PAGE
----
Smartsheet is a service application designed to enhance collaboration, creative automation, and workflow management. It’s used to assign tasks, track project progress, manage calendars, share documents, and manage other work.
Via Smartsheet, our brand comms dashboard offers quick access to project request forms, resources, and departmental production timeline information.
We rely on Smartsheet as our home base and ecosystem for streamlining workflow management, building content calendars and executing against them and facilitating an automated and integrated system for collaboration across the marketing and communications scope.
4Every organization in the sports industry is always looking to improve and strengthen their brand. Are there any specific goals you have set for the University of Washington brand? How do you plan to reach for those goals?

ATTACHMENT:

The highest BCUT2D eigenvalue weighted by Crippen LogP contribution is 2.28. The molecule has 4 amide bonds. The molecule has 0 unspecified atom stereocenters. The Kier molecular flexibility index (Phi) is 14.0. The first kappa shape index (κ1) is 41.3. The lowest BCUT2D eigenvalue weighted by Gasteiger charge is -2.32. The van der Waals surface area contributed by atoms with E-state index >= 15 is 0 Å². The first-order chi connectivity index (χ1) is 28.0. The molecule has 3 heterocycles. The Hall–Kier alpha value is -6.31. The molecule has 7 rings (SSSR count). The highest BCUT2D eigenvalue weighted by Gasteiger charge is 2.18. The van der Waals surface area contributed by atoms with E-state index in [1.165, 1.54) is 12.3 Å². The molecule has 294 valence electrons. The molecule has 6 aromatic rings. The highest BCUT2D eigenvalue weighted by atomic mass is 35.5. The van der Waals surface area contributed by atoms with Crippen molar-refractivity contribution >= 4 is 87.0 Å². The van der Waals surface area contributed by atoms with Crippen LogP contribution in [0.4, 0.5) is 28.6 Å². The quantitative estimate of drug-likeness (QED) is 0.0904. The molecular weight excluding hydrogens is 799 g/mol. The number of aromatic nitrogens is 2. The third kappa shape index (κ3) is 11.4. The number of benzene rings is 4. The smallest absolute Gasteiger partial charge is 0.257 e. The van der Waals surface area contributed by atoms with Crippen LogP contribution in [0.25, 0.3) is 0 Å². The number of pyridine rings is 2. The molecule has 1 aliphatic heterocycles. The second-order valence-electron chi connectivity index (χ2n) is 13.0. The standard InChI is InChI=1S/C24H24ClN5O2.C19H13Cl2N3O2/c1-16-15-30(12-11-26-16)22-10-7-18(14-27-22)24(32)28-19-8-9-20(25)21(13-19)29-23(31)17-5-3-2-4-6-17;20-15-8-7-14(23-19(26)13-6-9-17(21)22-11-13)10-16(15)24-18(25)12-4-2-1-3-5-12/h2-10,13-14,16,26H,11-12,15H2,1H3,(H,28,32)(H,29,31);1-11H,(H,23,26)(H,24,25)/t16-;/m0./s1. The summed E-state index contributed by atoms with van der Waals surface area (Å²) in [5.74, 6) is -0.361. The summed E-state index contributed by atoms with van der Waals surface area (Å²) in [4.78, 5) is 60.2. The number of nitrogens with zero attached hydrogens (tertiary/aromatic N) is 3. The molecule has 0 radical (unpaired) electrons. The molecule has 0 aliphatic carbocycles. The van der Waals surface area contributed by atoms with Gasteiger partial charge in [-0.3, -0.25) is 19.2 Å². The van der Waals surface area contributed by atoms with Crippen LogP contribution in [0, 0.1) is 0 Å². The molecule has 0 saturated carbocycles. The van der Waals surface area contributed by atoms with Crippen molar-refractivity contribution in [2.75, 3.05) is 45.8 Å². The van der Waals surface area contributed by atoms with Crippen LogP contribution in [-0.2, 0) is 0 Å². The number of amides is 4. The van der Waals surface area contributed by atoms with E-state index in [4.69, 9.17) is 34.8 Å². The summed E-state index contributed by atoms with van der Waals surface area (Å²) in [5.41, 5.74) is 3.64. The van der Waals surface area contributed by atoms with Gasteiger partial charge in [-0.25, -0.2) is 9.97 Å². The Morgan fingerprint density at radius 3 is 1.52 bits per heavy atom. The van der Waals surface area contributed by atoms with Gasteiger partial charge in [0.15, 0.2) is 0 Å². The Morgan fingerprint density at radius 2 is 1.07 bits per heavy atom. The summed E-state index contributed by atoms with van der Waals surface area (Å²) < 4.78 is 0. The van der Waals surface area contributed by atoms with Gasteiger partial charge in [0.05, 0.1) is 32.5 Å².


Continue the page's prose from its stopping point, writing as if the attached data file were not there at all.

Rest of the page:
The most pressing and pivotal challenge (and resulting goal) we currently face as a brand is squarely oriented around financial stability as a department – and how the climate we’re all navigating will impact our ability to serve student-athletes – and ultimately what that means as we look for ways to connect with our community and strengthen our brand position.
Right now, we’re doing everything we can to provide creative support designed to both educate and remind our audience of all the reasons this department exists.
We’re well into a full-scale fundraising campaign – our ability to be ambassadors of that work and communicate the need through each piece of brand comms we activate is our primary objective.
We’re placing more energy and resource into our storytelling apparatus – and we’re also building foundational framework future student-athlete personal brand development initiatives.
Committing our channels and platforms as tools for student-athlete stories to live is something we’ve always cared deeply about.
Thoughtful and engaging work with our academic support staff and student groups like our Black Student-Athlete Alliance has generated positive action and set the stage for continued momentum.